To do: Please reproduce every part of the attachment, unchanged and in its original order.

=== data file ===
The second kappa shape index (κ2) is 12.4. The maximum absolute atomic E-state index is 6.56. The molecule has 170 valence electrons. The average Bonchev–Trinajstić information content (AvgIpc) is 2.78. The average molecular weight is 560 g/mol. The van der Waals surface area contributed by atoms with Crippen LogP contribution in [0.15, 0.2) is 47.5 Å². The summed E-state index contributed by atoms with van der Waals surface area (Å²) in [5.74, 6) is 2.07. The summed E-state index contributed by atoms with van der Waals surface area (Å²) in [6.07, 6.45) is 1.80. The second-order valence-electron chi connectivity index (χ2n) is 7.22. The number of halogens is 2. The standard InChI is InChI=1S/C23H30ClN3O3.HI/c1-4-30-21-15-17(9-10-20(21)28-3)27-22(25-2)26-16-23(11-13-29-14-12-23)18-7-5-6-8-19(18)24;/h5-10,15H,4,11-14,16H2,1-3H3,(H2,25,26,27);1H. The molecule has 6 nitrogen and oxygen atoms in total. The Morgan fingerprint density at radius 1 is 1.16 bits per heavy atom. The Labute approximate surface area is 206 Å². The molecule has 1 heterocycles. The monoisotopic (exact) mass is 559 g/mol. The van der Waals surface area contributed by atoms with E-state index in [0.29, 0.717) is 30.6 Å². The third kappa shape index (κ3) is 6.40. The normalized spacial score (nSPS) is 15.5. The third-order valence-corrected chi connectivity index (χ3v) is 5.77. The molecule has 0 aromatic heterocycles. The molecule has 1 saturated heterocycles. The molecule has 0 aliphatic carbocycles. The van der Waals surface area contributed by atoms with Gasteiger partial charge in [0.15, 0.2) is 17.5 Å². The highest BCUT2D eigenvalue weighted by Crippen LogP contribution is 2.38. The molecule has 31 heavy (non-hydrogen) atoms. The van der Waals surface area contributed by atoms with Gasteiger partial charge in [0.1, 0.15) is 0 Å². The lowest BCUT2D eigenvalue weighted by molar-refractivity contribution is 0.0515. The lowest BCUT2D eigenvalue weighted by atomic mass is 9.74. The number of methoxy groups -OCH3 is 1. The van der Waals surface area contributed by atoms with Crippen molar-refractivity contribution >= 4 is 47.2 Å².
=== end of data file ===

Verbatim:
The second kappa shape index (κ2) is 12.4. The maximum absolute atomic E-state index is 6.56. The molecule has 170 valence electrons. The average Bonchev–Trinajstić information content (AvgIpc) is 2.78. The average molecular weight is 560 g/mol. The van der Waals surface area contributed by atoms with Crippen LogP contribution in [0.15, 0.2) is 47.5 Å². The summed E-state index contributed by atoms with van der Waals surface area (Å²) in [5.74, 6) is 2.07. The summed E-state index contributed by atoms with van der Waals surface area (Å²) in [6.07, 6.45) is 1.80. The second-order valence-electron chi connectivity index (χ2n) is 7.22. The number of halogens is 2. The standard InChI is InChI=1S/C23H30ClN3O3.HI/c1-4-30-21-15-17(9-10-20(21)28-3)27-22(25-2)26-16-23(11-13-29-14-12-23)18-7-5-6-8-19(18)24;/h5-10,15H,4,11-14,16H2,1-3H3,(H2,25,26,27);1H. The molecule has 6 nitrogen and oxygen atoms in total. The Morgan fingerprint density at radius 1 is 1.16 bits per heavy atom. The Labute approximate surface area is 206 Å². The molecule has 1 heterocycles. The monoisotopic (exact) mass is 559 g/mol. The van der Waals surface area contributed by atoms with E-state index in [0.29, 0.717) is 30.6 Å². The third kappa shape index (κ3) is 6.40. The normalized spacial score (nSPS) is 15.5. The third-order valence-corrected chi connectivity index (χ3v) is 5.77. The molecule has 0 aromatic heterocycles. The molecule has 1 saturated heterocycles. The molecule has 0 aliphatic carbocycles. The van der Waals surface area contributed by atoms with Gasteiger partial charge in [0.15, 0.2) is 17.5 Å². The highest BCUT2D eigenvalue weighted by Crippen LogP contribution is 2.38. The molecule has 31 heavy (non-hydrogen) atoms. The van der Waals surface area contributed by atoms with Gasteiger partial charge in [0.1, 0.15) is 0 Å². The lowest BCUT2D eigenvalue weighted by molar-refractivity contribution is 0.0515. The lowest BCUT2D eigenvalue weighted by atomic mass is 9.74. The number of methoxy groups -OCH3 is 1. The van der Waals surface area contributed by atoms with Crippen molar-refractivity contribution >= 4 is 47.2 Å².